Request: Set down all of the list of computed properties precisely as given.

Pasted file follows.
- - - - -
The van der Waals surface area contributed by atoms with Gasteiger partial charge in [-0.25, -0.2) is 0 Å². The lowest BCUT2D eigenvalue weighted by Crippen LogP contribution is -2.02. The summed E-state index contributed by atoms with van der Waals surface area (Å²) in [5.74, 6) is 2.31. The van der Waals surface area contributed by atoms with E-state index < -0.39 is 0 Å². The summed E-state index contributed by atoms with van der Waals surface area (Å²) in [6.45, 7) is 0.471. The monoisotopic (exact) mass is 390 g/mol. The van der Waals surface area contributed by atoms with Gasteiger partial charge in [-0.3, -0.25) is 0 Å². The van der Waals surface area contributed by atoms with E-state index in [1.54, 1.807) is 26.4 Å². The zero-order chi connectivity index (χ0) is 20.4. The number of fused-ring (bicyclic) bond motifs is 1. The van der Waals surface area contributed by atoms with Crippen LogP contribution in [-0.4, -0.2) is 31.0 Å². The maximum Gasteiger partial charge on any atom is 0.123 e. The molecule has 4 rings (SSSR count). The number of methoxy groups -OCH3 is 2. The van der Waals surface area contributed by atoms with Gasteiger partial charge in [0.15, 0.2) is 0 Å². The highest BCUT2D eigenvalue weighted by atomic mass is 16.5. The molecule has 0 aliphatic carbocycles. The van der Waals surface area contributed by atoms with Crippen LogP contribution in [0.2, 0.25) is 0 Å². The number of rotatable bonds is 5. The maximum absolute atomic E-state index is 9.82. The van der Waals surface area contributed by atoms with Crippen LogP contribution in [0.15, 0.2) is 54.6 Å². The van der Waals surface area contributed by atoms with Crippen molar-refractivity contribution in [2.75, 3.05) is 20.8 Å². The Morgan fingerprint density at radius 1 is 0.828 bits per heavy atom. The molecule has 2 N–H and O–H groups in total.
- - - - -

The van der Waals surface area contributed by atoms with Gasteiger partial charge in [-0.25, -0.2) is 0 Å². The lowest BCUT2D eigenvalue weighted by Crippen LogP contribution is -2.02. The summed E-state index contributed by atoms with van der Waals surface area (Å²) in [5.74, 6) is 2.31. The van der Waals surface area contributed by atoms with E-state index < -0.39 is 0 Å². The summed E-state index contributed by atoms with van der Waals surface area (Å²) in [6.45, 7) is 0.471. The monoisotopic (exact) mass is 390 g/mol. The van der Waals surface area contributed by atoms with Gasteiger partial charge in [-0.3, -0.25) is 0 Å². The van der Waals surface area contributed by atoms with E-state index in [1.54, 1.807) is 26.4 Å². The zero-order chi connectivity index (χ0) is 20.4. The number of fused-ring (bicyclic) bond motifs is 1. The van der Waals surface area contributed by atoms with Crippen LogP contribution in [-0.4, -0.2) is 31.0 Å². The maximum Gasteiger partial charge on any atom is 0.123 e. The molecule has 4 rings (SSSR count). The number of methoxy groups -OCH3 is 2. The van der Waals surface area contributed by atoms with Gasteiger partial charge in [0.15, 0.2) is 0 Å². The highest BCUT2D eigenvalue weighted by atomic mass is 16.5. The molecule has 0 aliphatic carbocycles. The van der Waals surface area contributed by atoms with Crippen LogP contribution in [0.2, 0.25) is 0 Å². The number of rotatable bonds is 5. The maximum absolute atomic E-state index is 9.82. The van der Waals surface area contributed by atoms with Crippen LogP contribution in [0.15, 0.2) is 54.6 Å². The van der Waals surface area contributed by atoms with Crippen molar-refractivity contribution in [2.75, 3.05) is 20.8 Å². The Morgan fingerprint density at radius 1 is 0.828 bits per heavy atom. The molecule has 2 N–H and O–H groups in total.